Thus, the use of a laser surgery method which maximizes transfer of energy into the water component of human tissue by targeting the O--H stretch or other vibrational modes of water may produce rapid and effective ablation of tissue. The problem of heating of water and consequent thermal and dynamic effects on the structure of adjacent tissues remains. Accordingly, those experienced in the art have reported that ablation of tissue using a laser tuned to 2.94 microns is achieved by an explosive mechanism involving rapid heating, vaporization, and subsequent high-pressure expansion of irradiated tissue. It is believed, then, that this mechanism can cause thermal damage to collateral tissues from the hot gases produced, and tearing of those same tissues by pressures exerted by both the expanding gases and liquified or vaporized tissue from the target area. Similar thermal and mechanical effects have been reported at shorter wavelengths and at 10.6 microns. This ablation mechanism is particularly undesirable in situations, such as in delicate eye surgery, where precision liquification and extraction of tissue is preferred over explosive vaporization.
What is needed, then, is a laser surgery method which can efficiently and precisely ablate a variety of human tissue types with controllable, and is some cases, little or no discernable thermal or mechanical damage to non-targeted adjacent tissues. Such a method is presently lacking in the prior art.
In the method of the present invention, a pulsed infrared laser is tuned to a wavelength which corresponds to a vibrational mode of protein in human tissue, and specifically to one or more of the specific wavelengths known to target different amide bands found in all proteinaceous material. A preferred laser power level, pulse structure, and beam size is selected and applied to the targeted tissue using a conventional focusing lens and/or laser catheter system. The targeted tissue is then vaporized, leaving relatively intact and undamaged the non-targeted tissues immediately adjacent to the area of ablation. The laser wavelength can be adjusted to allow for a procedure in which tissue liquification and removal is preferable to vaporization, or to enhance other clinical effects such as increased hemostasis, if desired.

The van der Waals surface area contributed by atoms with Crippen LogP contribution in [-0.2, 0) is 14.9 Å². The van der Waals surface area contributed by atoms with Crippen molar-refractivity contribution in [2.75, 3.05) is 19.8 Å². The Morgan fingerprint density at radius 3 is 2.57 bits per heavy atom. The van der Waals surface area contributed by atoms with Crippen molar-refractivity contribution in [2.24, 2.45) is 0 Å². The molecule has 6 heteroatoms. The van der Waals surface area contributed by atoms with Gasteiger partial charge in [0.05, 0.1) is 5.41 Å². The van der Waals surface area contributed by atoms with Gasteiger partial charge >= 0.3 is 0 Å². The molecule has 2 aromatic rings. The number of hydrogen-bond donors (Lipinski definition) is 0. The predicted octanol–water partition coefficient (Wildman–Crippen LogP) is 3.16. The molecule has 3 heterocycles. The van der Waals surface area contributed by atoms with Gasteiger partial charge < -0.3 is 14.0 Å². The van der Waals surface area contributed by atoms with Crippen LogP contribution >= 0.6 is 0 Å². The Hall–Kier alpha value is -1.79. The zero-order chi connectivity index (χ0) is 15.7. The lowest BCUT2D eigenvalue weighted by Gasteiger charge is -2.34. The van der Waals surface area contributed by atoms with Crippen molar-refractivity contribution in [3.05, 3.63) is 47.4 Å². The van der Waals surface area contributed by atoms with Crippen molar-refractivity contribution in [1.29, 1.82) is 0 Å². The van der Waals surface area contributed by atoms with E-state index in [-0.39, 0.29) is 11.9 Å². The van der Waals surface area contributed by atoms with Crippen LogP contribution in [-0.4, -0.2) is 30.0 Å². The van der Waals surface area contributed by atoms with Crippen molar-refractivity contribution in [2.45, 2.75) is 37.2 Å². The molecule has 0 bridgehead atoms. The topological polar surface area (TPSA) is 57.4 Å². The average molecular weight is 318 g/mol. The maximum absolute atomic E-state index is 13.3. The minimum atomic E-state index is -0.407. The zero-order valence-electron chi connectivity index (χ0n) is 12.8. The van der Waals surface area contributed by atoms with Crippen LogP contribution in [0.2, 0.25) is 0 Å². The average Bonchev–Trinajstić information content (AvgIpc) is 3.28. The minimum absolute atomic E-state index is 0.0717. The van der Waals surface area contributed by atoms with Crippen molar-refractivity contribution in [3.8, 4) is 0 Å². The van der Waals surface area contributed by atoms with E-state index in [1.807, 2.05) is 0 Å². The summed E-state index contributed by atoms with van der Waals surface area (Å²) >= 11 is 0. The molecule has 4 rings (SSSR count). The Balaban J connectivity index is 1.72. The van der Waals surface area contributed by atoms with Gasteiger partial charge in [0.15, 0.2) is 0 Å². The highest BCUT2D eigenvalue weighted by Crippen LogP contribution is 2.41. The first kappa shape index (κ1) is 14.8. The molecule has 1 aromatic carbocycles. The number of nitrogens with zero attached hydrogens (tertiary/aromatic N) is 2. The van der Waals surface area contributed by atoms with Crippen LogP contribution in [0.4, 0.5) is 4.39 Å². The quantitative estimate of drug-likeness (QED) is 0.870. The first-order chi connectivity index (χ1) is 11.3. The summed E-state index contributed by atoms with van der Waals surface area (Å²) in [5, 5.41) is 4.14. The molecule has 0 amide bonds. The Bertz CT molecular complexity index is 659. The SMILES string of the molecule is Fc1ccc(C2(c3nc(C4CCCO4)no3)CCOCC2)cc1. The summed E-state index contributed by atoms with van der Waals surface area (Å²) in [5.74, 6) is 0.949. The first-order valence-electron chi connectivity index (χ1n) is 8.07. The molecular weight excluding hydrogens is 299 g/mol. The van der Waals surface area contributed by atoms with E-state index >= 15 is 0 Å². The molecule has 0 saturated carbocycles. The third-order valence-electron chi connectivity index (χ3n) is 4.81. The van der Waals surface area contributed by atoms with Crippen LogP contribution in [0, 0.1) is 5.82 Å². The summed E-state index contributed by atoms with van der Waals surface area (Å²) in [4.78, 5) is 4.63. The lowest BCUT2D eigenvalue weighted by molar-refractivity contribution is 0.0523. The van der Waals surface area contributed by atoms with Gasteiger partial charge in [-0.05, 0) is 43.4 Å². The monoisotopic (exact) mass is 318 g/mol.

An object of the present invention, then, is to provide a laser surgery method of ablating tissue which can efficiently remove or liquify targeted tissue without causing significant damage to adjacent tissues.
Another object of the present invention is to provide a method of laser surgery which controls the partitioning of energy between protein and water and does not focus solely on an energy absorption peak of water.
A further object of the present invention is to provide for a laser surgery technique which is effective in ablating a wide variety of tissues using a single infrared laser wavelength.
FIG. 1 is a graphical representation of the relative absorbance of infrared radiation by brain tissue as a function of frequency.
FIG. 2 is a graphical representation of the relative absorbance of infrared radiation by vitreous, epithelial corneal, endothelial corneal, and lens ocular tissues as a function of the laser frequency.
FIG. 3 is a graphical representation of the relative absorbance of infrared radiation by water as a function of the wavelength.
FIG. 4 is a graphical representation of the relative absorbance of IR radiation by brain tissue as a function of frequency.
FIG. 5 is a microscopically enlarged cross-sectional view of a segment of brain tissue following use of a prior art laser surgery method.
FIG. 6 is a microscopically enlarged cross-sectional view of a segment of brain tissue following use of the method of the present invention.
FIG. 7 is a cross sectional view of a segment of corneal tissue following use of a prior art laser surgery method.
FIG. 8 is a cross-sectional view of a section of corneal tissue following use of the method of the present invention.
FIG. 9 is a schematic view of a free electron laser system as used in the method of the present invention.
FIG. 10 is a side view showing the beam size and focusing lens as used in the method of the present invention.